Astronomer, psychologist, and MIT professor went to a design conference

Published on 2020/03/06

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by Yevheniia Nikitina

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The title could sound like the beginning of some joke, but the modern design field attracts more and more professionals that don’t do that much drawing but build new systems and experiences.

This year FITC Amsterdam again gathered a lot of great professionals to share their most interesting projects and thoughts. Now I’d like to mention the top 3 talks that I liked.

Visualizing Connections

Nadieh Bremer is an astronomer that turned out to become a freelancing data visualization designer and artist. With her background in data science, it’s not an issue for her to collect 12,000 lines of data and make a beautiful and meaningful graph from it.

Have you ever wondered how many constellations were there in the sky according to different cultures? Or have you wondered about “Royal constellations” i.e. connections between people in royal families?

Figures in the Sky and Royal Constellations

Do you know what people search in google about cats and dogs? Or where do homeless people in the US travel the most (spoiler: it’s not only LA)?

Why Do Cats and Dogs …? and Bussed out

Please your inner perfectionist with beautifully visualized data and learn something new in Nadieh’s projects.

You want me to measure what?/Design Science

David M. Hogue is a sociologist and physiologist working as a UX design lead at Google. His team researches through different devices to improve UX quality, cohesiveness, and consistency.

I started my conference experience with a workshop by David. There we were discussing how to measure subjective experiences, what are the best practices and how to ask the right questions to get the results.

On the second day of the conference, David talked about UX Design methods and running experiments.

A few important notes:

  • Choose one variable you’re interested in and run experiments to collect the data.
  • Conjectures tend to become assumed truths.
  • Always question everything.

Talking about bounding of design and psychology, he shared a model of thinking through design and a model of interaction design:

Following the steps in the previous schemes (of course, it’s a shortened version, but it might give you an idea of where to look at) you could apply this model to analyze the UX and become a real UX-unicorn-expert.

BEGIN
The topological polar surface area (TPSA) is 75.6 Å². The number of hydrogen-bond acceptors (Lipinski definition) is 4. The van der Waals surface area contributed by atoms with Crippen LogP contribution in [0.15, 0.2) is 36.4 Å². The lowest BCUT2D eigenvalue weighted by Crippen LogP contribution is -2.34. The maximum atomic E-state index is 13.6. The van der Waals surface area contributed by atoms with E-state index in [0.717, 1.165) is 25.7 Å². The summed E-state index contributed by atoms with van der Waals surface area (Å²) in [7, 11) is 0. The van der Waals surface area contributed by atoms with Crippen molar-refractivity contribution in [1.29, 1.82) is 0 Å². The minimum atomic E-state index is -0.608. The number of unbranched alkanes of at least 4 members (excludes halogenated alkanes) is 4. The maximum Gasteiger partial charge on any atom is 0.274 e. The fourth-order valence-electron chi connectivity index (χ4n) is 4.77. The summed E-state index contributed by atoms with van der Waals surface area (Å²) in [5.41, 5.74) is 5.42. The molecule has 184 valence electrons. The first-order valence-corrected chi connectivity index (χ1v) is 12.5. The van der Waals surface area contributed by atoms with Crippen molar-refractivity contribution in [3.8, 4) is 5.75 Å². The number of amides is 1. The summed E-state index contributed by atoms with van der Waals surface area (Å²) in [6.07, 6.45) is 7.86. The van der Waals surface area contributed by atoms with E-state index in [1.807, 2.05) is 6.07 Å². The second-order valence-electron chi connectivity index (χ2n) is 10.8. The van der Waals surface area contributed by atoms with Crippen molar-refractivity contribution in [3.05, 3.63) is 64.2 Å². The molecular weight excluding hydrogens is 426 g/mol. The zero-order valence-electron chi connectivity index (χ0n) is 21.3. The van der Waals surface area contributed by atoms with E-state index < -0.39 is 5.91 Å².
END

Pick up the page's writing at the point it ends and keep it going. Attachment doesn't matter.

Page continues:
Restoring Innovation on the Web Through Data

Ruben Verborgh is a professor of semantic web technology. He was talking about a project called Solid, which is based in MIT. Ruben believes that big companies that are sitting on the piles of data are stagnating, and we should change our perception of holding and using data.

The idea of Solid is that everyone should own their personal information, and by owning they mean not just rights, but storing your data with a provider of your choice. Then, this data could be accessible through different social networks or messengers (with your permission of course).

How would you benefit from it? Have you ever wanted to change your profile photo? For sure you know you have to go through different social networks and apps and manually change the picture. Half a year later you’d realize you forgot to change it on LinkedIn or anywhere else. With a new system, you’d need just to change the picture with your storage provider, and it would be changed everywhere else.

Another example, you and your friends or relatives using different messaging apps. Is there some dummy app you keep just to talk to your grandma or parents? Solid suggests that everyone could use the app they want, but messages and data would be accessible across different apps without the necessity of installing them all. Use the one messaging app you like, the one social network app you like and so on.

This approach would create a new market, new services, and new competition. Let’s see if the guys get successful in rolling out this innovative principle.

Bonus 

Yeah, I said about the top 3 talks, but they’re all so technical, that I feel I have to mention something more traditional and graphics-related.

Blending the Physical and Digital World

Tina Touli is a creative director and graphic designer running her studio. She likes to experiment and often uses traditional materials to create her artwork. She might start with cutting paper and then switch to the software, but her current obsession is using liquids. Some drops of oil or gasoline (kids, don’t use flammable stuff at home!) in a dish with water could help you create a super dope picture for your next poster.

Tina’s experiment during Graphic Design Adobe Live Stream event

Thanks for reading this overview, I hope you’ve found something inspirational here, so as I did.